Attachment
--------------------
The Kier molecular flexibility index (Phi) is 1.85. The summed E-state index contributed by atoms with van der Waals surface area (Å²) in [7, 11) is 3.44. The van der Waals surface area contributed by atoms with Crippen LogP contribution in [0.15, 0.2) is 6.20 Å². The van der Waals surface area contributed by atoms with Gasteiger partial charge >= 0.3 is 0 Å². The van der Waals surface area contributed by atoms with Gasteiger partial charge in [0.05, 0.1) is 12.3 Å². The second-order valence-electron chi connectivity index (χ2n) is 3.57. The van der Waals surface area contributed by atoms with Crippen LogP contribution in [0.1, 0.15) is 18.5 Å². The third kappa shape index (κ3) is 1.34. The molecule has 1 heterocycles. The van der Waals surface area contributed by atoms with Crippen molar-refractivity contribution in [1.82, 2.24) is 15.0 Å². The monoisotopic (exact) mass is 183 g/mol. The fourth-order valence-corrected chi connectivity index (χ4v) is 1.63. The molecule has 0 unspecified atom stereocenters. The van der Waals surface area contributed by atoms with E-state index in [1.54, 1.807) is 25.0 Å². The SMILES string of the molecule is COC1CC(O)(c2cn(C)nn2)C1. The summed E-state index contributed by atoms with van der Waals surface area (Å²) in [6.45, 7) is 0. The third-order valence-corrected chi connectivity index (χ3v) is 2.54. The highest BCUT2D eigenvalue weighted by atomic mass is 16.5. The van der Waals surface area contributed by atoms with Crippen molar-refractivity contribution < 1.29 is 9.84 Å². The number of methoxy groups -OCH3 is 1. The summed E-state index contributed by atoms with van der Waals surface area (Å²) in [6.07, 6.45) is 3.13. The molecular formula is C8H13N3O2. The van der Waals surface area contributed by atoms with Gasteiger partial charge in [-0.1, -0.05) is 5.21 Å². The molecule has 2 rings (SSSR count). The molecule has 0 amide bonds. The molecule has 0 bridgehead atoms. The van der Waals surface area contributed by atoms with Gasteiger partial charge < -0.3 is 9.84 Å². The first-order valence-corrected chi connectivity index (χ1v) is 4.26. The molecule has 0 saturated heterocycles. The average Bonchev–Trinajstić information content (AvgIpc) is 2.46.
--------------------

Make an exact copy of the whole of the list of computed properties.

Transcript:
The Kier molecular flexibility index (Phi) is 1.85. The summed E-state index contributed by atoms with van der Waals surface area (Å²) in [7, 11) is 3.44. The van der Waals surface area contributed by atoms with Crippen LogP contribution in [0.15, 0.2) is 6.20 Å². The van der Waals surface area contributed by atoms with Gasteiger partial charge >= 0.3 is 0 Å². The van der Waals surface area contributed by atoms with Gasteiger partial charge in [0.05, 0.1) is 12.3 Å². The second-order valence-electron chi connectivity index (χ2n) is 3.57. The van der Waals surface area contributed by atoms with Crippen LogP contribution in [0.1, 0.15) is 18.5 Å². The third kappa shape index (κ3) is 1.34. The molecule has 1 heterocycles. The van der Waals surface area contributed by atoms with Crippen molar-refractivity contribution in [1.82, 2.24) is 15.0 Å². The monoisotopic (exact) mass is 183 g/mol. The fourth-order valence-corrected chi connectivity index (χ4v) is 1.63. The molecule has 0 unspecified atom stereocenters. The van der Waals surface area contributed by atoms with E-state index in [1.54, 1.807) is 25.0 Å². The SMILES string of the molecule is COC1CC(O)(c2cn(C)nn2)C1. The summed E-state index contributed by atoms with van der Waals surface area (Å²) in [6.45, 7) is 0. The third-order valence-corrected chi connectivity index (χ3v) is 2.54. The highest BCUT2D eigenvalue weighted by atomic mass is 16.5. The van der Waals surface area contributed by atoms with Crippen molar-refractivity contribution < 1.29 is 9.84 Å². The number of methoxy groups -OCH3 is 1. The summed E-state index contributed by atoms with van der Waals surface area (Å²) in [6.07, 6.45) is 3.13. The molecular formula is C8H13N3O2. The van der Waals surface area contributed by atoms with Gasteiger partial charge in [-0.1, -0.05) is 5.21 Å². The molecule has 2 rings (SSSR count). The molecule has 0 amide bonds. The molecule has 0 bridgehead atoms. The van der Waals surface area contributed by atoms with Gasteiger partial charge < -0.3 is 9.84 Å². The first-order valence-corrected chi connectivity index (χ1v) is 4.26. The molecule has 0 saturated heterocycles. The average Bonchev–Trinajstić information content (AvgIpc) is 2.46.